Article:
NBC/WSJ Poll Finds Trump Approval Rating at Near Record-High After Cohen, Manafort News

NBC/WSJ Poll Finds Trump Approval Rating at Near Record-High After Cohen, Manafort News

If you were to watch the mainstream media news you would expect that President Trump’s approval rating would have dropped after the news about Paul Manafort and Michael Cohen. But as is the case with most things involving Trump, just when you think his presidency can’t withstand another blow, he not only withstands the hit, the American people show that they don’t care about the false allegations swirling around the Russia collusion narrative – they care about jobs and the economy.

As written and reported by Guy Benson, Townhall:

In some ways, this top line data point is truly extraordinary.  In other ways, it’s what we’ve come to expect.  Last Tuesday, in the span of roughly one hour, President Trump’s former campaign chairman was convicted on eight federal counts, and his ex-lawyer and longtime confidant entered guilty pleas on eight charges.  In the ensuing days, two other Trump-connected figures — the chief executive of the National Enquirer’s parent company and the Trump Organization’s CFO — reportedly accepted immunity deals from the feds.

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Even though Trump himself may still remain above the fray for now, it was an objectively disastrous week for his inner circle, potentially portending darkness ahead for his presidency.  And yet:

Between Aug. 18 and Aug. 22 — the day after the news involving former Trump campaign chairman Paul Manafort and former Trump attorney Michael Cohen — the president’s approval rating stood at 46 percent approve, 51 percent disapprove. In a separate NBC/WSJ survey, conducted Aug. 22 through Aug. 25, Trump’s approval rating was 44 percent approve and 52 percent disapprove. That’s within the poll’s margin of error.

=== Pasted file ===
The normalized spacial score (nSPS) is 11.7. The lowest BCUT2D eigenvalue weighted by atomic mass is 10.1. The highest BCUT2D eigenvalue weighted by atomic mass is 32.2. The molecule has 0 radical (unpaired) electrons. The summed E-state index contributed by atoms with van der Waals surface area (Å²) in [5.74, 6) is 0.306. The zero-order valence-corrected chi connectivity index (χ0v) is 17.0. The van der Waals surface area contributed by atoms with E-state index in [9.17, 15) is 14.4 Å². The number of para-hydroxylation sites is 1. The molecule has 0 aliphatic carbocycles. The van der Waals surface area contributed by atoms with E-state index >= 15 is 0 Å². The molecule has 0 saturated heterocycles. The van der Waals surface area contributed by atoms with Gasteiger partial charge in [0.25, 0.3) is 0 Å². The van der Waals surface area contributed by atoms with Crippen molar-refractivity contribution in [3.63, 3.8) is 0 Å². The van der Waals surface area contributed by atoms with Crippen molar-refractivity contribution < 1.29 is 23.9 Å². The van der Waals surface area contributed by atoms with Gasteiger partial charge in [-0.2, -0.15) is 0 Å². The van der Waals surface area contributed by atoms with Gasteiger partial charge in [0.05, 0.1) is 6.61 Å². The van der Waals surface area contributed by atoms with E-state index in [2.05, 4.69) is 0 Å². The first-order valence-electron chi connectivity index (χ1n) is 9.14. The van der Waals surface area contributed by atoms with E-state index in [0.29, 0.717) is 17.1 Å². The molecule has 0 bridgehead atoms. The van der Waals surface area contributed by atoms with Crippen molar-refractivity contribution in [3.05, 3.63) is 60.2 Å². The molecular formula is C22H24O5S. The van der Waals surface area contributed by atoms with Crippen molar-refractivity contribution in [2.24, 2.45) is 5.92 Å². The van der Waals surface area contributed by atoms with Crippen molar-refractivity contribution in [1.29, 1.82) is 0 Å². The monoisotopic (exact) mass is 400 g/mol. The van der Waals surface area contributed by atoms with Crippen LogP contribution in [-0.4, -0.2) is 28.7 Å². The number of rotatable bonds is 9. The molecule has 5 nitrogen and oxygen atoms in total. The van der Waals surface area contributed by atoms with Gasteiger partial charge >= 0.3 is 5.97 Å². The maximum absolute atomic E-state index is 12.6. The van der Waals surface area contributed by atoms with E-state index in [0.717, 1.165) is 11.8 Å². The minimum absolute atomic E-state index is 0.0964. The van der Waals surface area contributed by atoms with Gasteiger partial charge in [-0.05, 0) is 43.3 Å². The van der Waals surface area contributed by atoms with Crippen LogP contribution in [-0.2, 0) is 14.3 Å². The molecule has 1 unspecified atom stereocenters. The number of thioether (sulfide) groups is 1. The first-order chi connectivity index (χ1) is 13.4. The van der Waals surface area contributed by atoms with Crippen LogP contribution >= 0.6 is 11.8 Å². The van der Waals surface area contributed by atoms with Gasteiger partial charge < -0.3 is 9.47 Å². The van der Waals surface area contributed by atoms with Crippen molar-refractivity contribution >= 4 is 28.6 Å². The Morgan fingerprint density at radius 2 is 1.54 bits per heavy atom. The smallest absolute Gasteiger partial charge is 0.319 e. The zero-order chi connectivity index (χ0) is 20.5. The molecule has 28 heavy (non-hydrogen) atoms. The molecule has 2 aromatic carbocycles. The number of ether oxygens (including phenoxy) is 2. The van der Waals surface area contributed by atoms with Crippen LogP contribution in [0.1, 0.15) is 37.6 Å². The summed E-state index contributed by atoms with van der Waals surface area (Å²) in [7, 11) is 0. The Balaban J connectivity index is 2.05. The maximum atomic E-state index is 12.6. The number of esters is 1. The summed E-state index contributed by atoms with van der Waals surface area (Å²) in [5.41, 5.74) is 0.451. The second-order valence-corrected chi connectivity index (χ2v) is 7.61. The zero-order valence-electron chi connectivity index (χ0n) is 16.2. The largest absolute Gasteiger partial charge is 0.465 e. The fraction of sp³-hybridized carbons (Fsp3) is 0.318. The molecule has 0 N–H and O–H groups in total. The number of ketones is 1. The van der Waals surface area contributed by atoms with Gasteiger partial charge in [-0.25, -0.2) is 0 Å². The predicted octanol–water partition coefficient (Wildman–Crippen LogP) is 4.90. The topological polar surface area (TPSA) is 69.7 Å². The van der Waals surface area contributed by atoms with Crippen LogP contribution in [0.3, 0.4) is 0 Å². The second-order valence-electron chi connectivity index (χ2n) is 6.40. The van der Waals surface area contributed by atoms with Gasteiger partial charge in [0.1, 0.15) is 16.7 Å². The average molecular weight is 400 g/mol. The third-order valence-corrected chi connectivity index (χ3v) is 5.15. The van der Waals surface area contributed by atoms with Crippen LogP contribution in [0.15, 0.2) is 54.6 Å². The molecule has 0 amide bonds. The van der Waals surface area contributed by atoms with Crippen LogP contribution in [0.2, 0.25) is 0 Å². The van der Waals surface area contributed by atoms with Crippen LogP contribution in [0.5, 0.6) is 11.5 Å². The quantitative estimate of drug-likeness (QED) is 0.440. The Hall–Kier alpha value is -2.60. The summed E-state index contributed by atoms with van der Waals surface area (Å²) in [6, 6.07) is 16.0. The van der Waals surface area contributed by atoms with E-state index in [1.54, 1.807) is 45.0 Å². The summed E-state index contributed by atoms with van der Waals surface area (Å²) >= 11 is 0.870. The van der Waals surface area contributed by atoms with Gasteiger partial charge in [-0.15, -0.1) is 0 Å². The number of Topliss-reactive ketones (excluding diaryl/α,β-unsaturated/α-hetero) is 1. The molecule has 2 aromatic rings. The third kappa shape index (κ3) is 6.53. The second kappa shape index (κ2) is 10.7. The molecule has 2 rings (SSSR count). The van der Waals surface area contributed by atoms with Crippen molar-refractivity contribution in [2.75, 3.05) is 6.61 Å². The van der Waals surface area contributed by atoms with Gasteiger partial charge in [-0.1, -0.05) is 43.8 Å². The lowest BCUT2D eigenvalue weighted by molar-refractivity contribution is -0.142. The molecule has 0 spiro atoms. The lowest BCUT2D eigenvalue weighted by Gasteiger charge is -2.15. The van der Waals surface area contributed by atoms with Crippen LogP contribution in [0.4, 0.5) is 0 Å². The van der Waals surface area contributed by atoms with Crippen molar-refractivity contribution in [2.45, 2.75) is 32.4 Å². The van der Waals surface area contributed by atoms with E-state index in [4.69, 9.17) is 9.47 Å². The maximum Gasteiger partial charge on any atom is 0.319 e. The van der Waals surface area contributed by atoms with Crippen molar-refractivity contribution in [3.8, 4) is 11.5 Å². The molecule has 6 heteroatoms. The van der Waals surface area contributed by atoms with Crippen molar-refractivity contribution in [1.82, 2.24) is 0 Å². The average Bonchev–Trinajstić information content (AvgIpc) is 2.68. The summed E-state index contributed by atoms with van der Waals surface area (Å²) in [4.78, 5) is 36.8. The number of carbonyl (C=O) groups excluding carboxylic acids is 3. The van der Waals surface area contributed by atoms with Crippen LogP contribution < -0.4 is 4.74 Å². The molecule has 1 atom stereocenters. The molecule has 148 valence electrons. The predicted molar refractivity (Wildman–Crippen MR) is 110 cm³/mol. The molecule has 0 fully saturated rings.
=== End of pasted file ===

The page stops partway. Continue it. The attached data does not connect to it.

Most of the original survey was in the field prior to Tuesday’s avalanche of news, so NBC and the Journal’s pollsters ran a separate poll conducted entirely after the negative details exploded onto front pages and newscasts from coast to coast.  The outcome?  Virtually indistinguishable from the initial sample.  In case you’re curious, July’s NBC/WSJ poll pegged the president’s approval rating at…(45/52). “Remarkably stable,” marvels one of the pollsters.  You can say that again:

That’s a stunning degree of consistency in this aggregated average, especially in an era of such dramatic and fraught news cycles.  The lesson, which political commentators need to learn over and over again, is that most Americans seem to have formed solid opinions about Donald Trump — and those opinions clearly are not easily uprooted, no matter how much noise and chatter might suggest spikes or swoons in public opinion “should” soon arrive.

People are dug in.  As for the rest of the poll, here are some of the key takeaways:

As for the Manafort/Cohen revelations, 40 percent of voters say their wrongdoing could ensnare Trump; 27 percent say it’s limited to those two individuals, and early one-third say they don’t know enough to say either way.  Count me among the latter group.

As for the midterms, the poll finds Nancy Pelosi is a drag on her party, and that Americans are roughly evenly split between those who worry that a GOP Congress won’t provide a check on Trump, versus those who believe a Democratic Congress would be too obstructionist. But along with the Dems’ eight-point generic ballot lead, these are the findings that are most likely to keep Republican strategists and candidates awake at night:

Democrats continue to enjoy an edge in enthusiasm: 63 percent of Democratic voters express a high level of interest in the upcoming elections — registering either a “9” or “10” on a 10-point scale — compared with 52 percent of GOP voters who do the same.What’s more, 56 percent of Democratic voters believe November’s elections are more important to them than past congressional elections, versus just 38 percent of Republicans who think that.

On those two enthusaism and intensity metrics, Democrats lead by 11 and 18 points, respectively. A complacent conservative electorate, including many who simply refuse to believe bad polls, could be a key ingredient to a blue wave.

The president’s numbers aren’t bad enough to guarantee a big night for Democrats. But if left-leaning and anti-Trump voters continue to swamp underwhelming Republican turnout, things could get ugly.  It’s Republicans’ task to fire up their voters this fall (the Supreme Court fight in September and October will help) and capitalize on their economic edge to stay competitive.


 

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